According to a Law Society of Scotland survey, almost 80 per cent of Scottish solicitors and accredited paralegals believe the profession has improved on gender equality over the past five years, and is achieving a better work-life balance. However, the society’s president has raised concerns over a mixed set of results.
The ‘Profile of the Profession’ survey shows that the gender pay gap within the profession has reduced from 42 per cent in 2013 when the Profile of the Profession research was last carried out to 23 per cent in 2018. Another prominent issue flagged as important to the legal profession is work-life balance. The majority of respondents, at 73 per cent, felt that they were or mostly were achieving a reasonable work-life balance. At the same time, work-life balance was the most frequently given reason by 54 per cent of respondents who stated they had considered leaving the profession in the past five years. Achieving a work-life balance was the most important career aspiration over the next five years for almost a third of respondents. With promotion and progression lower down in the priorities list with a quarter stating this.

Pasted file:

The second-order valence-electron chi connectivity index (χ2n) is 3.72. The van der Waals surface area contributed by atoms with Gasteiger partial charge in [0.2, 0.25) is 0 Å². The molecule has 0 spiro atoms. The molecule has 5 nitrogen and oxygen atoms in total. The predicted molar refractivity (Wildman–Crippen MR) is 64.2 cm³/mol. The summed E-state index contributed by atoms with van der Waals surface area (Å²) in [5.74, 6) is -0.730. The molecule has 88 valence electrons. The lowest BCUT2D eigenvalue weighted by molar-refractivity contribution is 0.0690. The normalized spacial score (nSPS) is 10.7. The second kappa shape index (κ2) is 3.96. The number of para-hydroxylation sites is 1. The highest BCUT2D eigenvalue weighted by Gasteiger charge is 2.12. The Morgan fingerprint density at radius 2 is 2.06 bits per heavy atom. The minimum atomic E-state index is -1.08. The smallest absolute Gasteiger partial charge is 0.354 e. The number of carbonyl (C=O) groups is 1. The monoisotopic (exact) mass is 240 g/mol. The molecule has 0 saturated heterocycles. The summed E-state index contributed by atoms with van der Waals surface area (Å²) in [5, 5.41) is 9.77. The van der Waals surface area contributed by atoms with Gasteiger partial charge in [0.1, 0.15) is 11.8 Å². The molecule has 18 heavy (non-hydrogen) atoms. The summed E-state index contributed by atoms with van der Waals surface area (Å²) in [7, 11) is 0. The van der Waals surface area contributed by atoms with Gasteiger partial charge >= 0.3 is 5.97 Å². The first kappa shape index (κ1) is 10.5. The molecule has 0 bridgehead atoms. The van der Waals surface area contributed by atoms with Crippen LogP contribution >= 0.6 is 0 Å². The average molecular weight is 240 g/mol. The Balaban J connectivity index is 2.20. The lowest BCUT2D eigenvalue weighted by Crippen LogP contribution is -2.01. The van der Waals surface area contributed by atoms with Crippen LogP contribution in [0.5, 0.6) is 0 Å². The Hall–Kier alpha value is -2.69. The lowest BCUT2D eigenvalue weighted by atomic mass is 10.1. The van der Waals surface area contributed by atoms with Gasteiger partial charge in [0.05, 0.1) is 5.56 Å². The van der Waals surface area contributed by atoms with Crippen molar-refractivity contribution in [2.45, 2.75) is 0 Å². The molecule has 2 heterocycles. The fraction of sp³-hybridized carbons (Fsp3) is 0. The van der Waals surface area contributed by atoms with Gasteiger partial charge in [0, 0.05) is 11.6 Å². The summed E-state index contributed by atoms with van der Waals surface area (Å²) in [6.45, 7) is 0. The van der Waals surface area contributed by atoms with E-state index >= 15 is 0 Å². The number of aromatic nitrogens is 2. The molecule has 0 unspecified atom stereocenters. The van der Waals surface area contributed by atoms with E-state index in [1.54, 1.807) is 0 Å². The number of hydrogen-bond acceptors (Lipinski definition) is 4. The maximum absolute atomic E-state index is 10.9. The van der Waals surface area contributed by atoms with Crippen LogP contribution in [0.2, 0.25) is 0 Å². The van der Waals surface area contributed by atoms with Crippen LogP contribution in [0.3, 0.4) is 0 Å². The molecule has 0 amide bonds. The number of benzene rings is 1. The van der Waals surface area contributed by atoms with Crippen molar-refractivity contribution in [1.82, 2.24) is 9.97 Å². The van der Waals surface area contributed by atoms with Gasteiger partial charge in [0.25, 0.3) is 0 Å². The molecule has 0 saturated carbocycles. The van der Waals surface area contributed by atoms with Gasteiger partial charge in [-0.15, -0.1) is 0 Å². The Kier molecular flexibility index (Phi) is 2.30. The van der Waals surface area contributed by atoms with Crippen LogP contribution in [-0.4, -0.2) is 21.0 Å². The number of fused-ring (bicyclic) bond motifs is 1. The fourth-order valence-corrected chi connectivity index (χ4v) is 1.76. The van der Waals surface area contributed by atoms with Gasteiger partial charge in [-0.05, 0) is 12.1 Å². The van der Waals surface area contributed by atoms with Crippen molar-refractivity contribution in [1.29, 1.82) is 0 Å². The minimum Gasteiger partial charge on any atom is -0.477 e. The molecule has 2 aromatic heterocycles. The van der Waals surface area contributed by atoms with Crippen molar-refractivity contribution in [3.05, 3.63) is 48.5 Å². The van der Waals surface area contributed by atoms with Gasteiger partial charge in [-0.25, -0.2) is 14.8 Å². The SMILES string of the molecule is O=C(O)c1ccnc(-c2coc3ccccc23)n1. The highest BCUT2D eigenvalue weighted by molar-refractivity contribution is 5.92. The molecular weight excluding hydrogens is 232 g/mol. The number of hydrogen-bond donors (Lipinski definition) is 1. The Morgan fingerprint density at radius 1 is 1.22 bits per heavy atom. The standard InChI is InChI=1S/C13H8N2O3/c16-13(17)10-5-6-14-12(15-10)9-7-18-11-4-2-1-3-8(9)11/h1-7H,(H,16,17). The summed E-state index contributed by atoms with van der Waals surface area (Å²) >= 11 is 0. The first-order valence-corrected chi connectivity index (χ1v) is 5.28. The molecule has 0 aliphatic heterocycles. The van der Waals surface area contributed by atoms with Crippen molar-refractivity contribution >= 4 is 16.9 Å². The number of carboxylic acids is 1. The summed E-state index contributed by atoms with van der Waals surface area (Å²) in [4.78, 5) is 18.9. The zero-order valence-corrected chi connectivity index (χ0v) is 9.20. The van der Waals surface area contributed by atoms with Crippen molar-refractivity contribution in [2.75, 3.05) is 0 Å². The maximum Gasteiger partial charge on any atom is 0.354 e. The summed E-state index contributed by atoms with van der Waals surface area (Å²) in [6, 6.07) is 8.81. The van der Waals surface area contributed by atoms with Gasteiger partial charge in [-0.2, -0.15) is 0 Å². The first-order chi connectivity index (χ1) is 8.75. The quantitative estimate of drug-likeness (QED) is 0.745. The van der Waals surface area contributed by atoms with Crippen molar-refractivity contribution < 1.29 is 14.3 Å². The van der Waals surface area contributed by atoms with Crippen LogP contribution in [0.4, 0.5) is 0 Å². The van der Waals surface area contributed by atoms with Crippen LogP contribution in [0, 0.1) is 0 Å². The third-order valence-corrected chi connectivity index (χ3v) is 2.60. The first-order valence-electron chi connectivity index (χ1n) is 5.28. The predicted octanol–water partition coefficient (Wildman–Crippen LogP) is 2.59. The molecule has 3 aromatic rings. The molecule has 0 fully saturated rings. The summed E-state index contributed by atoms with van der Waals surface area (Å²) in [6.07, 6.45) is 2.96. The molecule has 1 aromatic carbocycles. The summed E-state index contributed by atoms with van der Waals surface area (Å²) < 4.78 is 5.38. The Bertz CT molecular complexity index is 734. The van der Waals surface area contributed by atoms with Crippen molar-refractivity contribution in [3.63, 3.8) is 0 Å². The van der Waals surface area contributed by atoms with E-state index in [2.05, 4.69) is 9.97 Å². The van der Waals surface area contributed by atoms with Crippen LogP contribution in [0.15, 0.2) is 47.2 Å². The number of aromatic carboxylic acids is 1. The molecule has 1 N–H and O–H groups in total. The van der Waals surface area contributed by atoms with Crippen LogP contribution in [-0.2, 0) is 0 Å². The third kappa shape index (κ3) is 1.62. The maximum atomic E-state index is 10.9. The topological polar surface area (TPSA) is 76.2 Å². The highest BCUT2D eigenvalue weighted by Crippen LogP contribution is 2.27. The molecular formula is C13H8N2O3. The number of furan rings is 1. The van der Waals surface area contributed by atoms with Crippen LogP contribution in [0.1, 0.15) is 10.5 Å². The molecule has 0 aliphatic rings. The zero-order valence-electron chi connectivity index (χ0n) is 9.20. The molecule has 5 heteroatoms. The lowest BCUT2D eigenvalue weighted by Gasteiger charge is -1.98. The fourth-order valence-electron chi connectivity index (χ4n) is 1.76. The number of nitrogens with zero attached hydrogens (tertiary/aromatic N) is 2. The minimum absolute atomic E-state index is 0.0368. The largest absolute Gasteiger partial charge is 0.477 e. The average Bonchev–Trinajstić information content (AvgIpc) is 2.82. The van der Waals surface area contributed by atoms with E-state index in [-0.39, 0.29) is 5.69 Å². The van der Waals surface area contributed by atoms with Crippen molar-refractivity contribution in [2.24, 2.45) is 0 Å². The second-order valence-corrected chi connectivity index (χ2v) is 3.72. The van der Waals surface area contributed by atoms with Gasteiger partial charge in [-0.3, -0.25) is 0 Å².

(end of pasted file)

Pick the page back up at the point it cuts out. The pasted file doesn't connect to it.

A fifth of respondents, at 20 per cent, had at some stage in their career personally experienced discrimination in the profession, with 16 per cent experiencing bullying over the past five years and 3 per cent reporting having experienced sexual harassment. Also, 37 per cent of respondents with disabilities were either not provided with, or were too apprehensive to request, a reasonable adjustment at work. Alison Atack, president of the Law Society of Scotland said ‘I have mixed emotions about the survey results. Pleased on the one hand that while there is still more to do, we have made real progress in many areas of equality and diversity but I am also saddened that any member of the legal profession has experienced bullying or discrimination.’ The Law Society has published 28 recommendations to address equality and diversity issues within the profession in its report.